About the Center for Internet and SocietyFounded by Stanford Law Professor Lawrence Lessig in 2001, the Center for Internet and Society is a public interest technology law and policy program at Stanford Law School which engages students, academics, technologists and policy makers in exploring the interactions between technology, law and society.
About Kirkland & EllisKirkland & Ellis LLP is a 1,300-attorney law firm representing global clients in complex litigation, dispute resolution and arbitration, restructuring, corporate, tax, and intellectual property and technology matters. The Firm’s litigation group is widely recognized as one of the finest in the country. The Firm has offices in Los Angeles, Chicago, Hong Kong, London, Munich, New York, San Francisco and Washington, D.C.
About Julie AhrensJulie Ahrens is a litigation attorney in the San Francisco office of Kirkland & Ellis LLP. She focuses her practice on complex commercial litigation matters in federal and state trial courts. She has litigated a variety of matters in New York and California including cases involving copyright, securities regulation, contracts, and trade secrets. Beginning in June, she will be the Associate Director of the Fair Use Project.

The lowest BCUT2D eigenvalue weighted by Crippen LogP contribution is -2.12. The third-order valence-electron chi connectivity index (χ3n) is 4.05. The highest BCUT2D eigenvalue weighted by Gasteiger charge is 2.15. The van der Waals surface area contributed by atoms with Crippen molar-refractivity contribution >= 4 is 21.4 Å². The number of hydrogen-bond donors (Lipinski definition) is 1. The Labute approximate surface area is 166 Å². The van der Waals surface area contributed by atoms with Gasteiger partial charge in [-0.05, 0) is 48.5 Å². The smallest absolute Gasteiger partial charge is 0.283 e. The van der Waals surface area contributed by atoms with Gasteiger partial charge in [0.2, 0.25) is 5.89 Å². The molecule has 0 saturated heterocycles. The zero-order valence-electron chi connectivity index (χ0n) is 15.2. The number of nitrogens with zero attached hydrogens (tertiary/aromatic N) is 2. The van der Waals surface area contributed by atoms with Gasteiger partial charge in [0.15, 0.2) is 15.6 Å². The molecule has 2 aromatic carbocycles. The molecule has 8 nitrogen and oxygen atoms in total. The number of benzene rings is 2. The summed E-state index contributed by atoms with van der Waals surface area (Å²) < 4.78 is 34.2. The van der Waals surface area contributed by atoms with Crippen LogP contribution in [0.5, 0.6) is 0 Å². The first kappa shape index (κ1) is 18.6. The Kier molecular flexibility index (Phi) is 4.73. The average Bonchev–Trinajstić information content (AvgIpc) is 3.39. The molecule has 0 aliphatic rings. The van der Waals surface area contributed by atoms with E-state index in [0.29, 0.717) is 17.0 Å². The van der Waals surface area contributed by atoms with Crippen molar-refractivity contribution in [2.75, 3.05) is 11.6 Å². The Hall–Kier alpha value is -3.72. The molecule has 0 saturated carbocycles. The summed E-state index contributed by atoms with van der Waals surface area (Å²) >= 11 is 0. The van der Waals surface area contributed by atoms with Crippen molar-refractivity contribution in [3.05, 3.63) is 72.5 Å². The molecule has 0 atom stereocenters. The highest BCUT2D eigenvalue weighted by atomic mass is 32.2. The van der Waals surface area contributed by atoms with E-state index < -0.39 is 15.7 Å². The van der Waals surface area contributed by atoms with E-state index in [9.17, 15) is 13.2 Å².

About David OlsonDavid Olson is a resident fellow at the Center for Internet and Society at Stanford Law School. He has litigated numerous high-profile intellectual property cases in federal courts across the country. Beginning this fall, he will be an assistant professor at Boston College Law School.
About Anthony FalzoneAnthony Falzone is the executive director of the Fair Use Project. An experienced intellectual property litigator, he has advised and defended writers, publishers, filmmakers, musicians and video game makers on copyright, trademark, rights of publicity and other intellectual property matters. He is a frequent commentator on fair use and copyright issues on television and radio, and in print. Prior to joining Stanford Law School, he was a litigation partner in the San Francisco office of Bingham McCutchen LLP.